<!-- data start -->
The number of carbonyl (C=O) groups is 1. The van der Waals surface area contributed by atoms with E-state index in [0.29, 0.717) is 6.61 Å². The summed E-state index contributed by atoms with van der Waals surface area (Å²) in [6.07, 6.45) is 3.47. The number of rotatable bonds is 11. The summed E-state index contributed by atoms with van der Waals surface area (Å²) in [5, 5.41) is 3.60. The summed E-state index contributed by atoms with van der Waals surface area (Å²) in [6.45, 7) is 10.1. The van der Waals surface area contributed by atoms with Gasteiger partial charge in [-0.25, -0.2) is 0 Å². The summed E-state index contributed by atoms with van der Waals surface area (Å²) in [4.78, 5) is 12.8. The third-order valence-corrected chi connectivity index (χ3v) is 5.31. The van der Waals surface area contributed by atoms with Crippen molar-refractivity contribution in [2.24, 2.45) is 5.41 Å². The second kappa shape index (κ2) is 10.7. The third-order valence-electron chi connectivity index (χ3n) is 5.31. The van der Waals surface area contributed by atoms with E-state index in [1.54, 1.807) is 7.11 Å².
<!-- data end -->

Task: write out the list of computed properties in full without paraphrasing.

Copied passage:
The number of carbonyl (C=O) groups is 1. The van der Waals surface area contributed by atoms with E-state index in [0.29, 0.717) is 6.61 Å². The summed E-state index contributed by atoms with van der Waals surface area (Å²) in [6.07, 6.45) is 3.47. The number of rotatable bonds is 11. The summed E-state index contributed by atoms with van der Waals surface area (Å²) in [5, 5.41) is 3.60. The summed E-state index contributed by atoms with van der Waals surface area (Å²) in [6.45, 7) is 10.1. The van der Waals surface area contributed by atoms with Gasteiger partial charge in [-0.25, -0.2) is 0 Å². The summed E-state index contributed by atoms with van der Waals surface area (Å²) in [4.78, 5) is 12.8. The third-order valence-corrected chi connectivity index (χ3v) is 5.31. The van der Waals surface area contributed by atoms with Crippen molar-refractivity contribution in [2.24, 2.45) is 5.41 Å². The second kappa shape index (κ2) is 10.7. The third-order valence-electron chi connectivity index (χ3n) is 5.31. The van der Waals surface area contributed by atoms with E-state index in [1.54, 1.807) is 7.11 Å².